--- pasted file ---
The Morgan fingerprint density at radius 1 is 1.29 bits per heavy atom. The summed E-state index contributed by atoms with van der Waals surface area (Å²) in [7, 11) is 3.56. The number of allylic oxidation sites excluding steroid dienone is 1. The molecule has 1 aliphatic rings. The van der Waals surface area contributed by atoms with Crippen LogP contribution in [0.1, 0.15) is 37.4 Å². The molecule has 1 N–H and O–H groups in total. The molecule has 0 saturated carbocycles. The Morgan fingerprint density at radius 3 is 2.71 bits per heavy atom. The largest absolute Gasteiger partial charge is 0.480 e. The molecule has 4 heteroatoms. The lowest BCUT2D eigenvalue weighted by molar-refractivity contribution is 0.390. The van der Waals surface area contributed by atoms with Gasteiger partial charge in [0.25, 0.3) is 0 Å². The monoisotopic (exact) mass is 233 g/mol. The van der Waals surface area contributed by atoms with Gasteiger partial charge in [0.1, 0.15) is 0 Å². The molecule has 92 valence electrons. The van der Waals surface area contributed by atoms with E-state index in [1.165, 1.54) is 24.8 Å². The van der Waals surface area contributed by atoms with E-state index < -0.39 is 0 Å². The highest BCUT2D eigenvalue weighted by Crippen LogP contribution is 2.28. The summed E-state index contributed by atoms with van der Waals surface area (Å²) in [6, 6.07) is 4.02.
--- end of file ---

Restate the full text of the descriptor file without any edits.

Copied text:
The Morgan fingerprint density at radius 1 is 1.29 bits per heavy atom. The summed E-state index contributed by atoms with van der Waals surface area (Å²) in [7, 11) is 3.56. The number of allylic oxidation sites excluding steroid dienone is 1. The molecule has 1 aliphatic rings. The van der Waals surface area contributed by atoms with Crippen LogP contribution in [0.1, 0.15) is 37.4 Å². The molecule has 1 N–H and O–H groups in total. The molecule has 0 saturated carbocycles. The Morgan fingerprint density at radius 3 is 2.71 bits per heavy atom. The largest absolute Gasteiger partial charge is 0.480 e. The molecule has 4 heteroatoms. The lowest BCUT2D eigenvalue weighted by molar-refractivity contribution is 0.390. The van der Waals surface area contributed by atoms with Gasteiger partial charge in [0.25, 0.3) is 0 Å². The monoisotopic (exact) mass is 233 g/mol. The van der Waals surface area contributed by atoms with Gasteiger partial charge in [0.1, 0.15) is 0 Å². The molecule has 92 valence electrons. The van der Waals surface area contributed by atoms with E-state index in [1.165, 1.54) is 24.8 Å². The van der Waals surface area contributed by atoms with E-state index < -0.39 is 0 Å². The highest BCUT2D eigenvalue weighted by Crippen LogP contribution is 2.28. The summed E-state index contributed by atoms with van der Waals surface area (Å²) in [6, 6.07) is 4.02.